As such, cardiac MRI informatics offers a good example of how regulatory delays have played in disfavor of the United States, and in this case, to the benefit of Europe which now enjoys a clear head start. Furthermore, this synopsis of cardiac MRI informatics would explain why innovation in this field was much more present on the show floor of the European Society of Cardiology (ESC) Congress in Barcelona last month, than at the American College of Cardiology’s last March.

Cardiac MRI, with its strong capabilities to perform many precise and reproducible measurements, is extremely well aligned with the push toward structured reporting and quantitative imaging – two areas where Europe is generally ahead of the United States. This helps explain the fact that two out of the three aforementioned application vendors have their background in quantification tools for the cath lab.

Cardiac MRI Procedure Volumes on the Rise
While the procedure volume of cardiac MRI in the United States was estimated to be less than half a million only a year ago – representing a minor subset of the approximately 34 million MRIs performed last year, things are starting to change quickly in the clinical field. For example, the majority of participants in the latest ECRI survey of MRI customers (September 2014), have indicated that they have begun using cardiac MRI “routinely,” compared to only three years ago when the procedure was mostly being used for experimental purposes.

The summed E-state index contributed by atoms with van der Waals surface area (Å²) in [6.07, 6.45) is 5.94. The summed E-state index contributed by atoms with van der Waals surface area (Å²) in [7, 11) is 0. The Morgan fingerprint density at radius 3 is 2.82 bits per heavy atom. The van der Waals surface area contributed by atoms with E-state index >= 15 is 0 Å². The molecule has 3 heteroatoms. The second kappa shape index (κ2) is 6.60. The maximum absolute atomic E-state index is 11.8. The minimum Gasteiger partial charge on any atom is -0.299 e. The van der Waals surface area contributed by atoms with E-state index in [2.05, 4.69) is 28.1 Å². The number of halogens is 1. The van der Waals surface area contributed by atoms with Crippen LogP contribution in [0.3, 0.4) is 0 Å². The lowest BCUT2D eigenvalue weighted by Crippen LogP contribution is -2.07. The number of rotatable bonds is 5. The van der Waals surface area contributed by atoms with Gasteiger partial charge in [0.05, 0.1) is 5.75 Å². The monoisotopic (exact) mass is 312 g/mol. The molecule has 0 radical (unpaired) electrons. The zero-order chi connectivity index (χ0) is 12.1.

Part of this rise in clinical adoption may be attributed to the recent launch into the market of MRI-safe cardiovascular devices, notably pacemakers. This and various other clinical, technological, and market drivers, suggest that the cardiac MRI procedure volume in the United States is now well on track for surpassing the one million mark in 2015. In fact, despite its slow start, compared to its European counterpart, in a few years’ time the United States will, without a doubt, represent the largest global market for cardiac MRI equipment and informatics.

Uncertain Reimbursement Model and Turf Battles Ahead
As the United States slowly climbs to claim the number one spot it holds with virtually every other medical imaging segment, the road ahead looks all but free of roadblocks. Currently, most providers wanting to perform a cardiac MRI on their patient have to go through cumbersome pre-authorization processes. Going forward, it is still unclear where, within the clinical care pathways being developed alongside new bundled payment initiatives for cardiovascular conditions, expensive cardiac MRI procedures will ultimately find their place.

As with most emerging imaging procedures, radiologists were the first to jump on the cardiac MRI bandwagon, due to the fact that they could leverage their longstanding experience with and ownership of MRI. However, as cardiologists slowly start coming along as well, it will be interesting to see the type of arrangements that radiology and cardiology groups will make regarding cardiac MRI, and how the procedure will play out across their diagnostic and interventional service lines, particularly in the era of the hybrid interventional radiology/cardiology operating room.